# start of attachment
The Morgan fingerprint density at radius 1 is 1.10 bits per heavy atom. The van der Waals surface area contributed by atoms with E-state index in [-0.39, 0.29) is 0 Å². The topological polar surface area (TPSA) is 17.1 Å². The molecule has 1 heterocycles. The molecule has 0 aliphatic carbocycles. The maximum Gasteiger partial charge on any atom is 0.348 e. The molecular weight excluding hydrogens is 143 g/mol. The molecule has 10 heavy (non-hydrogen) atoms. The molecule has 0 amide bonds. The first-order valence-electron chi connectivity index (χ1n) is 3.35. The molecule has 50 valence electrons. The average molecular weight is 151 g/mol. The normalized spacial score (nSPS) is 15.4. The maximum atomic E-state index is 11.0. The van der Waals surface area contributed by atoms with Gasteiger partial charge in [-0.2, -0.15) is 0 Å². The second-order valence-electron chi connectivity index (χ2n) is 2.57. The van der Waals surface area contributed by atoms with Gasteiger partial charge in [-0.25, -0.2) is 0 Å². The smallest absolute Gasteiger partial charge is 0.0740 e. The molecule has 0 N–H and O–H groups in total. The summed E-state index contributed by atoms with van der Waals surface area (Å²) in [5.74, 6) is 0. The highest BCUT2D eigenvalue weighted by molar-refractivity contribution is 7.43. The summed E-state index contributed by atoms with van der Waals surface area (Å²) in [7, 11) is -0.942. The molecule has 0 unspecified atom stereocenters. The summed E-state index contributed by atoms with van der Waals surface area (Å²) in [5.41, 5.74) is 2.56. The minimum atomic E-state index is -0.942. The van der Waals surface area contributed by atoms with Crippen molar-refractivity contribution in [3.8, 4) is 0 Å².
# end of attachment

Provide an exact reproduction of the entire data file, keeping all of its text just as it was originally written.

The Morgan fingerprint density at radius 1 is 1.10 bits per heavy atom. The van der Waals surface area contributed by atoms with E-state index in [-0.39, 0.29) is 0 Å². The topological polar surface area (TPSA) is 17.1 Å². The molecule has 1 heterocycles. The molecule has 0 aliphatic carbocycles. The maximum Gasteiger partial charge on any atom is 0.348 e. The molecular weight excluding hydrogens is 143 g/mol. The molecule has 10 heavy (non-hydrogen) atoms. The molecule has 0 amide bonds. The first-order valence-electron chi connectivity index (χ1n) is 3.35. The molecule has 50 valence electrons. The average molecular weight is 151 g/mol. The normalized spacial score (nSPS) is 15.4. The maximum atomic E-state index is 11.0. The van der Waals surface area contributed by atoms with Gasteiger partial charge in [-0.2, -0.15) is 0 Å². The second-order valence-electron chi connectivity index (χ2n) is 2.57. The van der Waals surface area contributed by atoms with Gasteiger partial charge in [-0.25, -0.2) is 0 Å². The smallest absolute Gasteiger partial charge is 0.0740 e. The molecule has 0 N–H and O–H groups in total. The summed E-state index contributed by atoms with van der Waals surface area (Å²) in [5.74, 6) is 0. The highest BCUT2D eigenvalue weighted by molar-refractivity contribution is 7.43. The summed E-state index contributed by atoms with van der Waals surface area (Å²) in [7, 11) is -0.942. The molecule has 0 unspecified atom stereocenters. The summed E-state index contributed by atoms with van der Waals surface area (Å²) in [5.41, 5.74) is 2.56. The minimum atomic E-state index is -0.942. The van der Waals surface area contributed by atoms with Crippen molar-refractivity contribution in [3.8, 4) is 0 Å².